Meet the Brooks, an all-American family who've just been told that the eldest son, Andy (Richard Backus), has died in Vietnam. The news is shocking — almost as shocking, in fact, as the clearly contradictory sight of Andy showing up at the front door not long after. But there's something seems...different about the young man. Andy snaps, acts strangely and begins to show the rot beneath the happy exterior of his not-quite resurrection. Also, why have a lot of dead bodies started showing up mysteriously around town? A Monkey's Paw for the Nixon era, this haunting horror movie from Canadian director Bob Clark (yes, the same man who gave us Porky's) makes the most of its topical premise and rage over a generation being used as cannon fodder. JR
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« Reply #3 on: October 15, 2016, 06:22:07 pm »


'The Descent' (2005)




Pretty much the worst marketing campaign for spelunking ever, Neil Marshall's relentless British horror flick turns a harmless caving expedition among girlfriends into a tour of your absolute worst fears. A year after losing her husband and child in a grisly car accident, Sarah (Shauna Macdonald) gets lost with five fellow adventurers in the bat-infested depths of Appalachia, where they're forced to reckon with claustrophobia, darkness, entombment, heights, and buckets of blood. Oh, and did we mention the zombie-like wall-crawling hyena humanoids? There are no damsels in distress among the exclusively female cast — just variations on badass heroines, which makes it that much harder to accept their mortality. "The worst thing that'll ever happen to you has already happened," one tells the still-grieving Sarah after an early trial. It's not true by a long shot. EH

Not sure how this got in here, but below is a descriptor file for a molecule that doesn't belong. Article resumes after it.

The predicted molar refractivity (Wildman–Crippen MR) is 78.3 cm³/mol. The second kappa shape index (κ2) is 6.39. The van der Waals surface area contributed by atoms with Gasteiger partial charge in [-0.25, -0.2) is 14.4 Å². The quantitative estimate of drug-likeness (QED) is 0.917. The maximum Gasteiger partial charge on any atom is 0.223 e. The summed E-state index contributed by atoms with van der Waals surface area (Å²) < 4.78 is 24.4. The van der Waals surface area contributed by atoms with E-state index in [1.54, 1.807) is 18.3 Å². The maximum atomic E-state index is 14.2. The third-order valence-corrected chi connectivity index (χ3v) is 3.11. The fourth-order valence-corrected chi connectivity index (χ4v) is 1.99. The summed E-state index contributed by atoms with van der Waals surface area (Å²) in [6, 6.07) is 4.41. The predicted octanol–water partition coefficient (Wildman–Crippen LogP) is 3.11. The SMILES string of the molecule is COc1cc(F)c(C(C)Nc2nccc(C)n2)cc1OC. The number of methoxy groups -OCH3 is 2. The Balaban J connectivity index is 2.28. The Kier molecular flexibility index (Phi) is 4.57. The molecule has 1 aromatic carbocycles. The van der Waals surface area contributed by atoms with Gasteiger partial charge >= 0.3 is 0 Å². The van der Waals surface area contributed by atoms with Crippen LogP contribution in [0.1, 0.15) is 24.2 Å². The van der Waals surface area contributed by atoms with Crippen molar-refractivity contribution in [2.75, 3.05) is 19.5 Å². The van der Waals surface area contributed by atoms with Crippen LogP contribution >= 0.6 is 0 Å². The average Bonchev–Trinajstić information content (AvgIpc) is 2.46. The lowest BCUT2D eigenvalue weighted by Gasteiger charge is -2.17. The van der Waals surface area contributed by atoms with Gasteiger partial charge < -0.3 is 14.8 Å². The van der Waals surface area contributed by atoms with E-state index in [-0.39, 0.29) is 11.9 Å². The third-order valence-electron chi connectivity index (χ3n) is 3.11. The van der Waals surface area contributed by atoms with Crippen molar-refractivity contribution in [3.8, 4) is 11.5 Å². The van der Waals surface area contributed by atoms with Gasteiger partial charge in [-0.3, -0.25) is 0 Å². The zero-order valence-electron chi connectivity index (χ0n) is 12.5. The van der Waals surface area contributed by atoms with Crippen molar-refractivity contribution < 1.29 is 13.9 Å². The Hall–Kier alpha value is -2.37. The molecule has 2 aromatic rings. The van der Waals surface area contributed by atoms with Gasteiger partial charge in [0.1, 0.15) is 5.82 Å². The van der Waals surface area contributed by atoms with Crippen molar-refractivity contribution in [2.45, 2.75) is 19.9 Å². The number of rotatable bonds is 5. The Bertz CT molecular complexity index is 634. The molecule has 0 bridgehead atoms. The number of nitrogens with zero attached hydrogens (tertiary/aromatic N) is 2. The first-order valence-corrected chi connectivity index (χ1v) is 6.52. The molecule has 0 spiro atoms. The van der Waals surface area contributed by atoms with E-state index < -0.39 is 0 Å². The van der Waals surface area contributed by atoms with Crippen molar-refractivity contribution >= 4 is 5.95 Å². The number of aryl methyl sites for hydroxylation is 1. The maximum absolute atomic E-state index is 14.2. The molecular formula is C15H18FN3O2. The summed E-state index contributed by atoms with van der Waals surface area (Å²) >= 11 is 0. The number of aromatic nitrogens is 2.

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« Reply #4 on: October 15, 2016, 06:23:03 pm »


'Excision' (2012)




Horror cinema loves its misfit teens, but few are as twisted, funny, and challengingly unsympathetic as Excision’s Pauline. The young sociopath has surgical aspirations and necrophilic fantasies, and when her grotesque dream life bleeds over into reality, her family is torn apart — literally. 90210’s AnnaLynne McCord devours the role, but first-time director Richard Bates is the real star here. He deftly uses black humor to underscore his script’s brutality, and his visual flair — Pauline’s gory yet gorgeous dream sequences are part Matthew Barney, part Dario Argento — turns this dark coming-of-age story into a genuine nightmare. BG
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« Reply #5 on: October 15, 2016, 06:23:54 pm »


'Funny Games' (1997)